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US auto sales best expectations for June

Chrysler's Jefferson North Assembly Plant in Detroit on August 7, 2012
Chrysler's Jefferson North Assembly Plant in Detroit on August 7, 2012

Leading automakers, including scandal-plagued General Motors, Tuesday reported better-than-expected June auto sales in the United States, an indication of higher consumer confidence.

Three of the four biggest auto sellers in the US -- GM, Toyota and Chrysler -- notched increases from the June 2013 period, while Ford Motor reported a smaller decline than expected.

The companies reported lower sales in June than in May, when overall industry sales rose 11.4 percent from the year-ago period.

The June total vehicle sales of 1.42 million marked a 1.2 percent rise compared with a year ago, according to industry specialist AutoData. There were two fewer selling days than in June 2013.

That lifted the June annual sales rate to 17.0 million vehicles from 16.8 million in May, the highest level since July 2006 and much above many forecasts.

"It's an indication of consumer confidence. It's the result of the unemployment rate continuing to come down slowly but surely," said Alec Gutierrez, a senior analyst at Kelly Blue Book.

Gutierrez said some consumers also may be moving up purchases to take advantage of favorable financing conditions in anticipating that the US Federal Reserve will raise interest rates in 2015.

"If interest rates start to creep up, that could have a negative consequence on some of the momentum we're seeing," he said.

General Motors, the largest US automaker, eked out a one percent rise in sales to 267,461 vehicles compared with June 2013, much better than the 8.5 percent decline forecast by online car shopping site Edmunds.com.

"June was the third very strong month in a row for GM, with every brand up on a selling-day adjusted basis," said Kurt McNeil, US vice president for sales operations. "In fact, the first half of the year was our best retail sales performance since 2008, driven by an outstanding second quarter."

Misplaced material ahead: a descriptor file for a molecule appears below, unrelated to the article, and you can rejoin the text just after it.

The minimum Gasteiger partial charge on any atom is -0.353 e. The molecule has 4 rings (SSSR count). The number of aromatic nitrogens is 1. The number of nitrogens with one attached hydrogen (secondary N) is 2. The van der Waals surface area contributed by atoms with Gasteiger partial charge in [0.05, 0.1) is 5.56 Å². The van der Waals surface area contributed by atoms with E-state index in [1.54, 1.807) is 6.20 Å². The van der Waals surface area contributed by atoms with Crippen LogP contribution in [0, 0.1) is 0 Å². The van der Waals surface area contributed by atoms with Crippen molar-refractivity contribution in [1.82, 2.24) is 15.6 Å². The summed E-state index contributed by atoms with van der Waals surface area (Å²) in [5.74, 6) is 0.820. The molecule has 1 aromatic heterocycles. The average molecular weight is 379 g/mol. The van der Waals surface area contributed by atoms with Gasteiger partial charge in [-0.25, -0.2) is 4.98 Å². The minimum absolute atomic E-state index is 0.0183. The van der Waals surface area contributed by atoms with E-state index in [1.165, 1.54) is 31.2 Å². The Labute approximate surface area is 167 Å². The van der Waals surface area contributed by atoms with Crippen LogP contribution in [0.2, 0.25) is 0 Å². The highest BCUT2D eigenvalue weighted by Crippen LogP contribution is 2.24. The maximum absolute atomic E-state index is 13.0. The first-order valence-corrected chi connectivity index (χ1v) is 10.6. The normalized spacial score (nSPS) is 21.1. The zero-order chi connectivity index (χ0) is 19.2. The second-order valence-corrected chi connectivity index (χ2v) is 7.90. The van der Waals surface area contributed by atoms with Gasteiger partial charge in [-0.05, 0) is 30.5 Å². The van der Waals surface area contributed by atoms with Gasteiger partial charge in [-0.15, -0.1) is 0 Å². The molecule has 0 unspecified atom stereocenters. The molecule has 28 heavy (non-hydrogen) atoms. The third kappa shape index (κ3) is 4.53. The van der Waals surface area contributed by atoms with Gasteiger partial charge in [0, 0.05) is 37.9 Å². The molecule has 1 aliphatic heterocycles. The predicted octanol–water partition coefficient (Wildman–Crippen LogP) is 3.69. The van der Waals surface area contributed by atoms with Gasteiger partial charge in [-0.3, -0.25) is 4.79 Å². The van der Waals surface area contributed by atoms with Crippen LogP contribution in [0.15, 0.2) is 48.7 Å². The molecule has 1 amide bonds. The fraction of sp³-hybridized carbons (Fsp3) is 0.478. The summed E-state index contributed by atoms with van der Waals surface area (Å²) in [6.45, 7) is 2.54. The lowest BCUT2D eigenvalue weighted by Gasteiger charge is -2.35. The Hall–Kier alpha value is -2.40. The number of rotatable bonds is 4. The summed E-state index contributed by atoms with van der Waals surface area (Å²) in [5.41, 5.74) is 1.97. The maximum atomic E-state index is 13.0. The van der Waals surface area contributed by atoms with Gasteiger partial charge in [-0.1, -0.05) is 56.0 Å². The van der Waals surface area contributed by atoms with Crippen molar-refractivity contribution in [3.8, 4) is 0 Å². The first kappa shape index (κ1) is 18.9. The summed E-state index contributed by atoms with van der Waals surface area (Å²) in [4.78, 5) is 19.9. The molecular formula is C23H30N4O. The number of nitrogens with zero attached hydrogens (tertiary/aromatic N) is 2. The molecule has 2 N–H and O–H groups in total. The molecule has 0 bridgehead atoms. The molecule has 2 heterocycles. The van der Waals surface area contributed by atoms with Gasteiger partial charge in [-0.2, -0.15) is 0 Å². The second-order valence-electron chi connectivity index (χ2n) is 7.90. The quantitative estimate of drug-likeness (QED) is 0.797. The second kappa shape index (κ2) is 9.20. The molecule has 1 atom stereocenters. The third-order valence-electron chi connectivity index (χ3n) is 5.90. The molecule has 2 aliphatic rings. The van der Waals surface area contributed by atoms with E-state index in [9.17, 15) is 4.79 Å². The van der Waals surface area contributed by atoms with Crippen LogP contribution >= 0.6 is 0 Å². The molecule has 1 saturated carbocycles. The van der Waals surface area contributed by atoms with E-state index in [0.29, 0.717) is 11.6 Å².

GM said the month's result was the best June since 2007, suggesting that consumers were continuing to overlook the automaker's travails.

GM is mired in government probes following its delayed recall of 2.6 million vehicles for an ignition-switch problem linked to 13 deaths. The automaker Monday recalled 8.4 million additional vehicles, bringing total recalls this year to a record 30 million.

"While consumers are definitely aware of the recall and concerned, I think they view the actions of GM as proactive and of them standing behind their product," said Gutierrez.

In addition, Gutierrez noted that today's fleet of GM products is not the same as those with the failed ignition switches, which were on models between 2003 and 2011.

Chrysler reported a nine percent increase in US June auto sales as its Jeep and Ram brands again scored strong gains.

Chrysler, a unit of Italian company Fiat Chrysler, said it sold 171,086 vehicles last month, its best June sales since 2007.

The rise topped the 6.3 percent increase projected by Edmunds.com.

- Chrysler's Jeep brand zooms -

Chrysler, the number-three US automaker, pointed to especially robust year-on-year increases for the Jeep brand (+28 percent) and the Ram Truck line (+14 percent).

Chrysler said sales of its Fiat brand rose 11 percent in June.

"In spite of two fewer selling days in June versus a year ago, we were able to increase our sales nine percent and post our strongest June sales in seven years," said Reid Bigland, head of US sales at Chrysler.

Ford reported June US sales of 222,064, down six percent from June 2013 but still better than the 6.5 percent decline projected by Edmunds.com.

Japanese auto giant Toyota reported an 11.9 percent rise in auto sales to 201,714 units, much better than the 1.3 percent rise projected by Edmunds.

"Sales in the first half of 2014 indicate a steadily recovering industry, and we expect this pace to increase as we move into the second part of the year," said Bill Fay, Toyota division group vice president and general manager.

Honda reported June sales of 129,023, down 5.8 percent from last year, but better than the Edmunds forecast for a decline of 7.4 percent. The Japanese automaker pointed to strong sales of its Civic sedan and of its popular CRV line of sport-utility vehicles.

Nissan said June sales came in 109,643, up 5.3 percent from last year and just above the forecasted rise of 5.0 percent.

Hyundai's June sales rose 3.7 percent to 67,407. But Volkswagen sales reported a 22 percent drop to 28,827.

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